We will manage everyone’s ideas and contributions in a google doc that we can all contribute to. I know that some of my team are really busy with winter sports in June so they will do the research so that their part is finished early on. Those of us not as busy closer to camp will do the parts that depend on the research.

At camp we will rehearse our visualisations together and tweak our presentation before we show our presentation to the panel for feedback. This shouldn’t take long if everyone has done their part.

I have attached my full outline form: ScienceShowOutline.

Hopefully this will give you guys a bit more guidance on how to distribute the labour and what we expect you to be doing. Remember, we are only an email or phone call away if you need any help.



Tell me what I want to hear…

Friday, May 12th, 2017 | EMILY HALL | No Comments

OUASSA 2017 students have been working towards a presentation to the public at the Otago Museum which will take place on July 14th. The research for their presentations are in full swing and things should be starting to come together for their presentations. Some recent experiences have reminded me of the importance not only of researching your topic, but of evaluating the information that you find.

Evaluating the information you find is especially important when researching topics that are emotional or controversial, where people are inclined to have opinions based on anecdotal evidence from the world around them. Many of the topics that are being researched for presentations in July fall into this category. People feel very strongly about topics like Climate Change, Genetic Modification and Medicine in the Third World. It is important in a presentation to the public that you are presenting the science behind the issue and relying on provable facts rather than popular (or unpopular) opinion.

The internet is a great place for research because you can very quickly find a lot of information. The downside though is that unlike a book or a research publication, anyone can put information on the internet without any verification that it is actually true, and present it as fact.

For that reason, it is very important when you are researching to make sure that you evaluate the sources that you are using. Although after researching, you may have formed a personal opinion on the issue, it is important that when researching, you are looking at unbiased information based on fact (or at least that you are conscious of the bias and are looking at the information with that in mind).

The library have produced a nice little reference for evaluating internet sources using the acronym BAD URL. You can find a copy here. How_to_Evaluate_Websites

If you want to really dig deeply into how to evaluate sources, this is an e-learning module produced by the University library designed to help you learn about different types of information sources and how to evaluate them.

In July, the students will be having a presentation on “What your brain does when you’re not looking.” Unconsciously, we all are influenced by our bias and frame the world through our own experiences. It is important to make sure we are aware of this and do as much as possible to limit bias in our work and promote impartiality.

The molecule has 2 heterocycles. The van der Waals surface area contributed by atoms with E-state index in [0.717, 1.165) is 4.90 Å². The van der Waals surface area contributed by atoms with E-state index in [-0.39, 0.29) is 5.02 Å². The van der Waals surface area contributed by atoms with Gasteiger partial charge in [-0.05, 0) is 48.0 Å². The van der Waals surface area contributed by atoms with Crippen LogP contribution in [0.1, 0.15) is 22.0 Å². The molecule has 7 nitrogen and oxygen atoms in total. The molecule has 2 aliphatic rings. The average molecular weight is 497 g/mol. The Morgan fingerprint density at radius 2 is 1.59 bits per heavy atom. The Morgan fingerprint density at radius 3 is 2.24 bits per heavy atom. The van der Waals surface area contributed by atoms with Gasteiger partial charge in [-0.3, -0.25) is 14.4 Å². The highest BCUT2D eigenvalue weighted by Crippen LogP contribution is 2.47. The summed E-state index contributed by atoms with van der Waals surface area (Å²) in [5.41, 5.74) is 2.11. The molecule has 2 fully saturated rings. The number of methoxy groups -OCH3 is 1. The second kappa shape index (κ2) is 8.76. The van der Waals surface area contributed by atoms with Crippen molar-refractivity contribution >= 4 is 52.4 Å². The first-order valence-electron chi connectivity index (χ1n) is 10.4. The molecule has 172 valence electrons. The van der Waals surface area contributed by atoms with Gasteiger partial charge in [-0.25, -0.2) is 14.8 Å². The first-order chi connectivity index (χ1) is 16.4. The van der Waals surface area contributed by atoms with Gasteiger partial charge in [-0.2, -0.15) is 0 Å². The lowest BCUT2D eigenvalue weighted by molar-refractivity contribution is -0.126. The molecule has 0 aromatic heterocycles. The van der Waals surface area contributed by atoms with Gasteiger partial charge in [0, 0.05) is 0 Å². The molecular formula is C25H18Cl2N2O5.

“Welcome Everybody……” Some musings on “Introductions”

Friday, April 21st, 2017 | STEPHEN BRONI | No Comments

In this week’s Science Communication post I thought I would focus on Introductions.
Your introduction establishes not only the topic your show is about but also who you are and the theme or key message you plan to deliver about that topic.
It’s your opportunity to let the audience know the nature of the journey you are going to take them on and engage them right from the start.
There are variety of ways to engage your audience in your introduction
I’m going to focus on just three today
The first is from a Royal Society lecture on antimatter by Tara Shears. Note the strong eye contact with the audience, the structured outline of what is to follow and the emphasis on the fact she will be explaining the relevance of what she will cover.

The second is by climate scientist James Hansen. Here he uses a strong question as an attention grabbing tool and goes on to introduce the science via anecdotes from his own personal journey.
This speaker relies heavily on reading his script. Do you find this style more or less engaging than that of Tara Spears? Imagine how much more engaging he would be if he were to abandon reading every single word of his script as written, step out and face the audience with strong eye contact as he relates his own personal story. He knows his own story. Does he really need a script for that? Would it not be that much stronger adopting a more conversational tone along the lines of what you would use when relating a story from your past to a friend or colleague?

The 3rd is Dr. Jenny Germano a dear colleague from my days as Volunteer co-ordinator at Department of Conservation.  Jenny went on to study urinary frog hormones here at University of Otago. On the day she submitted her PhD thesis she entered the ` 3min Thesis’ speech competition with a talk entitled “Taking the Piss out of Endangered Frogs” …..and won the competition!
A number of things to note with Jen’s introduction. Her passion for her subject hits you from the word go, her use of hand gestures builds on that engaging passion and is even used to good effect in clarifying a couple of semi-technical terms- cardiac puncture and orbital sinus – simply by pointing to her heart and eye in mid-stream without having to pause. Note, no notes or script. She knows the stuff so she can talk from the heart and focus on the audience and not on trying to remember what comes next.